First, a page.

Virologica Sinica

, Volume 28, Issue 2, pp 81–91

Analysis of oseltamivir resistance substitutions in influenza virus glycoprotein neuraminidase using a lentivirus-based surrogate assay system

  • Jennifer Tisoncik-Go
  • Katie S. Cordero
  • Lijun Rong
Research Article

DOI: 10.1007/s12250-013-3307-8

Cite this article as:
Tisoncik-Go, J., Cordero, K.S. & Rong, L. Virol. Sin. (2013) 28: 81. doi:10.1007/s12250-013-3307-8

Abstract

Influenza A virus poses a great threat to global health, and oseltamivir (trade marked as Tamiflu), which targets influenza surface glycoprotein neuraminidase (NA), is used clinically as a major anti-influenza treatment. However, certain substitutions in NA can render an influenza virus resistant to this drug. In this study, using a lentiviral pseudotyping system, which alleviates the safety concerns of studying highly pathogenic influenza viruses such as avian influenza H5N1, that utilizes influenza surface glycoproteins (hemagglutinin or HA, and NA) and an HIV-core combined with a luciferase reporter gene as a surrogate assay, we first assessed the functionality of NA by measuring pseudovirion release in the absence or presence of oseltamivir. We demonstrated that oseltamivir displays a dose-dependent inhibition on NA activity. In contrast, a mutant NA (H274Y) is more resistant to oseltamivir treatment. In addition, the effects of several previously reported substitution NA mutants were examined as well. Our results demonstrate that this lentivirus-based pseudotyping system provides a quick, safe, and effective way to assess resistance to neuraminidase inhibitors. And we believe that as new mutations appear in influenza isolates, their impact on the effectiveness of current and future anti-NA can be quickly and reliably evaluated by this assay.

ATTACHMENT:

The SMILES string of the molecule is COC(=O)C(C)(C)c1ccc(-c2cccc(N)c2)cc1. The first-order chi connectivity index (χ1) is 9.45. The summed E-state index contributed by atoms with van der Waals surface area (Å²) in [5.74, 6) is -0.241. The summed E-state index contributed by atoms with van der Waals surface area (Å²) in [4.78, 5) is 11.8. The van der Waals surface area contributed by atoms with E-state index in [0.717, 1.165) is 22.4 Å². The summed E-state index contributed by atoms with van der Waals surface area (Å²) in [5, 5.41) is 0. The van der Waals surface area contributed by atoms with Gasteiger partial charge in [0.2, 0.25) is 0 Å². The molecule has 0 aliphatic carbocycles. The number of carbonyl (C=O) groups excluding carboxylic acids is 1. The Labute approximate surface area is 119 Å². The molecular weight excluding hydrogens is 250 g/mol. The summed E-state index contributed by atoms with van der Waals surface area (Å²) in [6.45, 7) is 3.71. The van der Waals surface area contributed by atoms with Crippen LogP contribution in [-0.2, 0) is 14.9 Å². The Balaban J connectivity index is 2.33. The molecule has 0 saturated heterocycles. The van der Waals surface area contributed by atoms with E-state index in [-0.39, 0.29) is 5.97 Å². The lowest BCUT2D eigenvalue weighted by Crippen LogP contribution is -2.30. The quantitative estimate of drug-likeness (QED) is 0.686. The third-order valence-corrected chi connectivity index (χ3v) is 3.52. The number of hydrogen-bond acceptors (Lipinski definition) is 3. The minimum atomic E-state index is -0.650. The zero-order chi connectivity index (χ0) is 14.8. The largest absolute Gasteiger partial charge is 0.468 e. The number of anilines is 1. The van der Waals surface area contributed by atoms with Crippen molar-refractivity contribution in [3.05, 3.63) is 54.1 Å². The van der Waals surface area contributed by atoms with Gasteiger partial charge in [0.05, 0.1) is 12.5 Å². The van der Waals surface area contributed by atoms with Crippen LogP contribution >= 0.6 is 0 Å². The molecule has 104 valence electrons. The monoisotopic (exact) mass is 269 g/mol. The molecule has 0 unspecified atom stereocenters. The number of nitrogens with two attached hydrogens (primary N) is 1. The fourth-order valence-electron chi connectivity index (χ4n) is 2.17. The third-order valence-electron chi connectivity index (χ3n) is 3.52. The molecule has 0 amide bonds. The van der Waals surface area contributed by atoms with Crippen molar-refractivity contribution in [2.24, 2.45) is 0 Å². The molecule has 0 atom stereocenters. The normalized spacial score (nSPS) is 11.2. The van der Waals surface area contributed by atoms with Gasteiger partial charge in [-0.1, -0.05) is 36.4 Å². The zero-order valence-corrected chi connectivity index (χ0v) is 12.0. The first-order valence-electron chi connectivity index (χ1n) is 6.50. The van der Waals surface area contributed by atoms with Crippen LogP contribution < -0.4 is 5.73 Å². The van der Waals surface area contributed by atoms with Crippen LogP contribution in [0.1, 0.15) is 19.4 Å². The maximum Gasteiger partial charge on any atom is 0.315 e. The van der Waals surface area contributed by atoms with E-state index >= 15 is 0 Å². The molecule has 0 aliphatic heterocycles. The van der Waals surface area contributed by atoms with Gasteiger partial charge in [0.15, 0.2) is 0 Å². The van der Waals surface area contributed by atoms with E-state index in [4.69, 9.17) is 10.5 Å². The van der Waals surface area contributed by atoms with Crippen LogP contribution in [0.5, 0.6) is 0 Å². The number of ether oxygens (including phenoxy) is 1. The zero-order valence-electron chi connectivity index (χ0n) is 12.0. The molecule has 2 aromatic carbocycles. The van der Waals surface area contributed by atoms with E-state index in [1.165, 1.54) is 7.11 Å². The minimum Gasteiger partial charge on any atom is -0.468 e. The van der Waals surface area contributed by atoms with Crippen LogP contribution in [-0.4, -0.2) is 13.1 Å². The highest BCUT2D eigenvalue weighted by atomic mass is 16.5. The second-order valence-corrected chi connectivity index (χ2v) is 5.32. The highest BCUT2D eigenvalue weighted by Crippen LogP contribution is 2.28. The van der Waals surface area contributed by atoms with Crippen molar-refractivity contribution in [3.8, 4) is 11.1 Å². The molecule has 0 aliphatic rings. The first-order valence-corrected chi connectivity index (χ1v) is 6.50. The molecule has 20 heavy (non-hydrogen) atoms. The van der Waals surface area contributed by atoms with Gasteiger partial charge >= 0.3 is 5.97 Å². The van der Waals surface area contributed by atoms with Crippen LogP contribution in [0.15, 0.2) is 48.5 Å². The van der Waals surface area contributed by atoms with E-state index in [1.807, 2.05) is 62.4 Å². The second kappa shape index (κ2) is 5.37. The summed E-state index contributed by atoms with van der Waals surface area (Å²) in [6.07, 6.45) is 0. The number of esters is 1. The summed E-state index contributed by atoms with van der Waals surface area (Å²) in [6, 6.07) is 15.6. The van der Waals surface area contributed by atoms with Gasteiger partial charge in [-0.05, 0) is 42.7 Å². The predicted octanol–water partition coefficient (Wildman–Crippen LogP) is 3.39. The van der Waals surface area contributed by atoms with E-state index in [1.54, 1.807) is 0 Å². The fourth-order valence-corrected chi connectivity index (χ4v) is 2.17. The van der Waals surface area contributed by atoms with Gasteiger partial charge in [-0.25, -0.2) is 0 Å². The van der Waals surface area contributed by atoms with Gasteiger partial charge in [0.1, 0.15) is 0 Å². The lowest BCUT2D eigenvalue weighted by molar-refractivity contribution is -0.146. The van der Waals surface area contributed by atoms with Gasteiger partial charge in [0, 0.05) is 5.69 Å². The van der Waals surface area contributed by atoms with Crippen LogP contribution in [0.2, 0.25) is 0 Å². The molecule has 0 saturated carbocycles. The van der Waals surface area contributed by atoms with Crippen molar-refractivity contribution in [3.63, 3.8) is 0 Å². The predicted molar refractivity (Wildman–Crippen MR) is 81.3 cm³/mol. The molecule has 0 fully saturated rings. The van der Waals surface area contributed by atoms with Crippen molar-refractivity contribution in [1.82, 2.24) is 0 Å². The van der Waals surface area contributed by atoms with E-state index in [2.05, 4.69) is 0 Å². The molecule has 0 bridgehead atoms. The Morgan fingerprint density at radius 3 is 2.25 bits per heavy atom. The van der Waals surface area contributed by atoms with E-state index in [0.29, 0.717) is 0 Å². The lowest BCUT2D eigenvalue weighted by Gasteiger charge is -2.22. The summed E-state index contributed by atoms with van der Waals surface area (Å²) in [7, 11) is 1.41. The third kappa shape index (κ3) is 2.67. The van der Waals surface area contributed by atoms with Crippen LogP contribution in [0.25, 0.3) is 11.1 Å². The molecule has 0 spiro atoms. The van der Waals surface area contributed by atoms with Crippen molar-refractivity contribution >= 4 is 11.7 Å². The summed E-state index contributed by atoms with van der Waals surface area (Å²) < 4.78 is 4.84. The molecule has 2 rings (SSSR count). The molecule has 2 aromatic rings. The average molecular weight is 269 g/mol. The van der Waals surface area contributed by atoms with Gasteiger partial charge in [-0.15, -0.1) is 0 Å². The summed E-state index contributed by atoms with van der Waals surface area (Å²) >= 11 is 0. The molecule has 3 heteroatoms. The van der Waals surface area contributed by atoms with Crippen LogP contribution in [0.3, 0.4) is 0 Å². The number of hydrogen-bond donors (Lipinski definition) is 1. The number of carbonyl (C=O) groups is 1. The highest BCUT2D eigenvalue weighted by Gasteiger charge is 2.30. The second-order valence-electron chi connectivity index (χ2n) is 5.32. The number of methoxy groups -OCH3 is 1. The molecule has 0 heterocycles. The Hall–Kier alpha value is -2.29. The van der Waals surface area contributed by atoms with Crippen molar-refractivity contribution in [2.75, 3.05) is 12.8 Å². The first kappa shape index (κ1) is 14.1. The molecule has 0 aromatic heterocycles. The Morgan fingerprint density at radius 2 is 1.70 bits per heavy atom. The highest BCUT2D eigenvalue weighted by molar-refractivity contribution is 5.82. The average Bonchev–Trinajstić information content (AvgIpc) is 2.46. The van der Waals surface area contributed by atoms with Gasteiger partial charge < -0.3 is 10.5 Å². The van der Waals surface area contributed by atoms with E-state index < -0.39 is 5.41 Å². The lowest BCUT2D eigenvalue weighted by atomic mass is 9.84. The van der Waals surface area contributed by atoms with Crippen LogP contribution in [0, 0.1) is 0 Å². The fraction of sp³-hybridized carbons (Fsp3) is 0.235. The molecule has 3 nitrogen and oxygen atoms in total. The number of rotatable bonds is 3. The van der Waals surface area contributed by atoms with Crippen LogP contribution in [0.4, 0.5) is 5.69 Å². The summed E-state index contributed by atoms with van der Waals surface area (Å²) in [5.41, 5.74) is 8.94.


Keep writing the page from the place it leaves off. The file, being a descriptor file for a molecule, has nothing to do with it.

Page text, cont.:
Keywords

Influenza virus Neuraminidase (NA) Oseltamivir Drug resistance 

Copyright information

© Wuhan Institute of Virology, CAS and Springer-Verlag Berlin Heidelberg 2013

Authors and Affiliations

  • Jennifer Tisoncik-Go
    • 1
  • Katie S. Cordero
    • 1
  • Lijun Rong
    • 1
  1. 1.Department of Microbiology and Immunology, College of MedicineUniversity of Illinois at ChicagoChicagoUSA
  2. 2.Department of MicrobiologyUniversity of WashingtonSeattleUSA

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